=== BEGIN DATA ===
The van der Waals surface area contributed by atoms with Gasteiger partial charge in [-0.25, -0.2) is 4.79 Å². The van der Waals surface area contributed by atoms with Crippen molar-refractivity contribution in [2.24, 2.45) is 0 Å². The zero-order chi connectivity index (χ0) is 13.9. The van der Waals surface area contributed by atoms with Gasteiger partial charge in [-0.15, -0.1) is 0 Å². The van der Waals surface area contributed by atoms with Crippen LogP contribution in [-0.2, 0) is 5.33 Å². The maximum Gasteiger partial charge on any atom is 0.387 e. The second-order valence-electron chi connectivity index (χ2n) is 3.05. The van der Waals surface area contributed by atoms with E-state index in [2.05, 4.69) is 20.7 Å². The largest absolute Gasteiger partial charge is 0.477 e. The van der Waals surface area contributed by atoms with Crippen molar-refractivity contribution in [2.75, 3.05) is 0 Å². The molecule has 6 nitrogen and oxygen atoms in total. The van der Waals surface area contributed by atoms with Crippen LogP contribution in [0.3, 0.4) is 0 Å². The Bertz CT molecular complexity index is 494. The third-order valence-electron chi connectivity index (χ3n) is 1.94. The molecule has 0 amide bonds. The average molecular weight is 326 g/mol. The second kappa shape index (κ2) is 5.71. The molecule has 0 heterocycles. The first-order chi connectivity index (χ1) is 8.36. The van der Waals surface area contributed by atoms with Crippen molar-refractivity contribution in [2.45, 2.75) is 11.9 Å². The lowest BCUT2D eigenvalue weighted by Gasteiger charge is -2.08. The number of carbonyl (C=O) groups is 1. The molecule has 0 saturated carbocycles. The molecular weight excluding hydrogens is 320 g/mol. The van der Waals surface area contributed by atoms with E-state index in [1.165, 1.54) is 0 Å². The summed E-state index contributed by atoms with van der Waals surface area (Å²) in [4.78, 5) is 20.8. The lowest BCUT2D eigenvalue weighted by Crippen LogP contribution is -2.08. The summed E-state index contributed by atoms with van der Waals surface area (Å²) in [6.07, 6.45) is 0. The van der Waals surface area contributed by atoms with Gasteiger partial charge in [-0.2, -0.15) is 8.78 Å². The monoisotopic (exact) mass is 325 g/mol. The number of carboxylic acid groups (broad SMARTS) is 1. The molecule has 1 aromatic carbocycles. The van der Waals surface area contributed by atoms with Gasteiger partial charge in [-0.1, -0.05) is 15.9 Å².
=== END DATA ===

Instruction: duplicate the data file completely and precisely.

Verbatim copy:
The van der Waals surface area contributed by atoms with Gasteiger partial charge in [-0.25, -0.2) is 4.79 Å². The van der Waals surface area contributed by atoms with Crippen molar-refractivity contribution in [2.24, 2.45) is 0 Å². The zero-order chi connectivity index (χ0) is 13.9. The van der Waals surface area contributed by atoms with Gasteiger partial charge in [-0.15, -0.1) is 0 Å². The van der Waals surface area contributed by atoms with Crippen LogP contribution in [-0.2, 0) is 5.33 Å². The maximum Gasteiger partial charge on any atom is 0.387 e. The second-order valence-electron chi connectivity index (χ2n) is 3.05. The van der Waals surface area contributed by atoms with E-state index in [2.05, 4.69) is 20.7 Å². The largest absolute Gasteiger partial charge is 0.477 e. The van der Waals surface area contributed by atoms with Crippen molar-refractivity contribution in [2.75, 3.05) is 0 Å². The molecule has 6 nitrogen and oxygen atoms in total. The van der Waals surface area contributed by atoms with Crippen LogP contribution in [0.3, 0.4) is 0 Å². The Bertz CT molecular complexity index is 494. The third-order valence-electron chi connectivity index (χ3n) is 1.94. The molecule has 0 amide bonds. The average molecular weight is 326 g/mol. The second kappa shape index (κ2) is 5.71. The molecule has 0 heterocycles. The first-order chi connectivity index (χ1) is 8.36. The van der Waals surface area contributed by atoms with Crippen molar-refractivity contribution in [2.45, 2.75) is 11.9 Å². The lowest BCUT2D eigenvalue weighted by Gasteiger charge is -2.08. The number of carbonyl (C=O) groups is 1. The molecule has 0 saturated carbocycles. The molecular weight excluding hydrogens is 320 g/mol. The van der Waals surface area contributed by atoms with E-state index in [1.165, 1.54) is 0 Å². The summed E-state index contributed by atoms with van der Waals surface area (Å²) in [4.78, 5) is 20.8. The lowest BCUT2D eigenvalue weighted by Crippen LogP contribution is -2.08. The summed E-state index contributed by atoms with van der Waals surface area (Å²) in [6.07, 6.45) is 0. The van der Waals surface area contributed by atoms with Gasteiger partial charge in [-0.2, -0.15) is 8.78 Å². The monoisotopic (exact) mass is 325 g/mol. The number of carboxylic acid groups (broad SMARTS) is 1. The molecule has 1 aromatic carbocycles. The van der Waals surface area contributed by atoms with Gasteiger partial charge in [-0.1, -0.05) is 15.9 Å².